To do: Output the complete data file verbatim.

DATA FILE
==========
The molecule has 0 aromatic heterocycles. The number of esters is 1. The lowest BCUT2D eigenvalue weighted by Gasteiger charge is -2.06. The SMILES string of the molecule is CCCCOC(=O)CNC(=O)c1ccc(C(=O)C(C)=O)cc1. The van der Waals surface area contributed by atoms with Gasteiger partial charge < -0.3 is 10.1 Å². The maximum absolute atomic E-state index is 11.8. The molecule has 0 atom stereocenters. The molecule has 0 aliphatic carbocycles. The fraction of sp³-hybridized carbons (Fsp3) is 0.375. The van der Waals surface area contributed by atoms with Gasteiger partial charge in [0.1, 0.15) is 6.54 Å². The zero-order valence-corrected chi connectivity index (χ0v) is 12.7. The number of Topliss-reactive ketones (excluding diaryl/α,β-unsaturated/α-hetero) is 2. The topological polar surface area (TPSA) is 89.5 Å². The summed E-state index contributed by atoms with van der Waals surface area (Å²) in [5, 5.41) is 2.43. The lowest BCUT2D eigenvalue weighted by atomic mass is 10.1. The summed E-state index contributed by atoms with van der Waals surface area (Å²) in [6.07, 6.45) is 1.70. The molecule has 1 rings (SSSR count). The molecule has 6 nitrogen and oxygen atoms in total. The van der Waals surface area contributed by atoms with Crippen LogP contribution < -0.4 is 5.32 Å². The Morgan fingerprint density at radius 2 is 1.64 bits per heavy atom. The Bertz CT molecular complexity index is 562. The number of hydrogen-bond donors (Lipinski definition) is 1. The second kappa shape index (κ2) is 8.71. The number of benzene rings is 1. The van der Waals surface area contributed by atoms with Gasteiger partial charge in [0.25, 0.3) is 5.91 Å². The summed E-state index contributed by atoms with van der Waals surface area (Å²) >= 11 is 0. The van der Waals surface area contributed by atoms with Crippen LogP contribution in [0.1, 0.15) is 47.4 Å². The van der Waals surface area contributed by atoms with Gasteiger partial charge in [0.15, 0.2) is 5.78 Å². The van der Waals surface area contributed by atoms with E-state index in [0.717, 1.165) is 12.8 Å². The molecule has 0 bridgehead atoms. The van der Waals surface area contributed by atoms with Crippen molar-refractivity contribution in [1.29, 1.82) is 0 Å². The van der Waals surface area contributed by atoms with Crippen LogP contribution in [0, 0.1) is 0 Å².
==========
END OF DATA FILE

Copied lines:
The molecule has 0 aromatic heterocycles. The number of esters is 1. The lowest BCUT2D eigenvalue weighted by Gasteiger charge is -2.06. The SMILES string of the molecule is CCCCOC(=O)CNC(=O)c1ccc(C(=O)C(C)=O)cc1. The van der Waals surface area contributed by atoms with Gasteiger partial charge < -0.3 is 10.1 Å². The maximum absolute atomic E-state index is 11.8. The molecule has 0 atom stereocenters. The molecule has 0 aliphatic carbocycles. The fraction of sp³-hybridized carbons (Fsp3) is 0.375. The van der Waals surface area contributed by atoms with Gasteiger partial charge in [0.1, 0.15) is 6.54 Å². The zero-order valence-corrected chi connectivity index (χ0v) is 12.7. The number of Topliss-reactive ketones (excluding diaryl/α,β-unsaturated/α-hetero) is 2. The topological polar surface area (TPSA) is 89.5 Å². The summed E-state index contributed by atoms with van der Waals surface area (Å²) in [5, 5.41) is 2.43. The lowest BCUT2D eigenvalue weighted by atomic mass is 10.1. The summed E-state index contributed by atoms with van der Waals surface area (Å²) in [6.07, 6.45) is 1.70. The molecule has 1 rings (SSSR count). The molecule has 6 nitrogen and oxygen atoms in total. The van der Waals surface area contributed by atoms with Crippen LogP contribution < -0.4 is 5.32 Å². The Morgan fingerprint density at radius 2 is 1.64 bits per heavy atom. The Bertz CT molecular complexity index is 562. The number of hydrogen-bond donors (Lipinski definition) is 1. The second kappa shape index (κ2) is 8.71. The number of benzene rings is 1. The van der Waals surface area contributed by atoms with Gasteiger partial charge in [0.25, 0.3) is 5.91 Å². The summed E-state index contributed by atoms with van der Waals surface area (Å²) >= 11 is 0. The van der Waals surface area contributed by atoms with Crippen LogP contribution in [0.1, 0.15) is 47.4 Å². The van der Waals surface area contributed by atoms with Gasteiger partial charge in [0.15, 0.2) is 5.78 Å². The van der Waals surface area contributed by atoms with E-state index in [0.717, 1.165) is 12.8 Å². The molecule has 0 bridgehead atoms. The van der Waals surface area contributed by atoms with Crippen molar-refractivity contribution in [1.29, 1.82) is 0 Å². The van der Waals surface area contributed by atoms with Crippen LogP contribution in [0, 0.1) is 0 Å².